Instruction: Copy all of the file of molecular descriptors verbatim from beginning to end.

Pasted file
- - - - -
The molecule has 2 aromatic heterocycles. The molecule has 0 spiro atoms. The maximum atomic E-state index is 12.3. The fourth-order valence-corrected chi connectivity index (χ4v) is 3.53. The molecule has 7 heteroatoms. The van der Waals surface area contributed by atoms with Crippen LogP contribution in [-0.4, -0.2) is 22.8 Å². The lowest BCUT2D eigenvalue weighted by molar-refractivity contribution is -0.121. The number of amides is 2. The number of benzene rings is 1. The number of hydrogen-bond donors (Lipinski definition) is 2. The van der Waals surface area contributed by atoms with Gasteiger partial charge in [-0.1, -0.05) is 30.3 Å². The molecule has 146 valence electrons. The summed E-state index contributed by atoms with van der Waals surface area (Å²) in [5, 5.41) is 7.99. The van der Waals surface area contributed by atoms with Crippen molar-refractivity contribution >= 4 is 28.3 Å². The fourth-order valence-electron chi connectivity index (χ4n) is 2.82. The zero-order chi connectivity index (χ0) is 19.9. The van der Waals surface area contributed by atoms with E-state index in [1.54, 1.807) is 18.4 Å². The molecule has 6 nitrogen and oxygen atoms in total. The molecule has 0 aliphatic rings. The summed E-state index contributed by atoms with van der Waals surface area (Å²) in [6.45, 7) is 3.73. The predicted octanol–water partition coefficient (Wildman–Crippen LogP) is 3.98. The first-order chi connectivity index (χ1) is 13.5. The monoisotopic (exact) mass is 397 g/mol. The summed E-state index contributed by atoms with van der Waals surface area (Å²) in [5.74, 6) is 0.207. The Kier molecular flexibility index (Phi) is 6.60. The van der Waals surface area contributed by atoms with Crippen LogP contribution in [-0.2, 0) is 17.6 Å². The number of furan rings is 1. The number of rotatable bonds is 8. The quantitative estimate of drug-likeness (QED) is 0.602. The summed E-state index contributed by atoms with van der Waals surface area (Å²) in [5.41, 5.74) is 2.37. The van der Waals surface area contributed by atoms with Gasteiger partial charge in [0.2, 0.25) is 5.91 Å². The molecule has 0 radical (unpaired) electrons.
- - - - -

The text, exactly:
The molecule has 2 aromatic heterocycles. The molecule has 0 spiro atoms. The maximum atomic E-state index is 12.3. The fourth-order valence-corrected chi connectivity index (χ4v) is 3.53. The molecule has 7 heteroatoms. The van der Waals surface area contributed by atoms with Crippen LogP contribution in [-0.4, -0.2) is 22.8 Å². The lowest BCUT2D eigenvalue weighted by molar-refractivity contribution is -0.121. The number of amides is 2. The number of benzene rings is 1. The number of hydrogen-bond donors (Lipinski definition) is 2. The van der Waals surface area contributed by atoms with Gasteiger partial charge in [-0.1, -0.05) is 30.3 Å². The molecule has 146 valence electrons. The summed E-state index contributed by atoms with van der Waals surface area (Å²) in [5, 5.41) is 7.99. The van der Waals surface area contributed by atoms with Crippen molar-refractivity contribution >= 4 is 28.3 Å². The fourth-order valence-electron chi connectivity index (χ4n) is 2.82. The zero-order chi connectivity index (χ0) is 19.9. The van der Waals surface area contributed by atoms with E-state index in [1.54, 1.807) is 18.4 Å². The molecule has 6 nitrogen and oxygen atoms in total. The molecule has 0 aliphatic rings. The summed E-state index contributed by atoms with van der Waals surface area (Å²) in [6.45, 7) is 3.73. The predicted octanol–water partition coefficient (Wildman–Crippen LogP) is 3.98. The first-order chi connectivity index (χ1) is 13.5. The monoisotopic (exact) mass is 397 g/mol. The summed E-state index contributed by atoms with van der Waals surface area (Å²) in [5.74, 6) is 0.207. The Kier molecular flexibility index (Phi) is 6.60. The van der Waals surface area contributed by atoms with Crippen LogP contribution in [-0.2, 0) is 17.6 Å². The number of furan rings is 1. The number of rotatable bonds is 8. The quantitative estimate of drug-likeness (QED) is 0.602. The summed E-state index contributed by atoms with van der Waals surface area (Å²) in [5.41, 5.74) is 2.37. The van der Waals surface area contributed by atoms with Gasteiger partial charge in [0.2, 0.25) is 5.91 Å². The molecule has 0 radical (unpaired) electrons.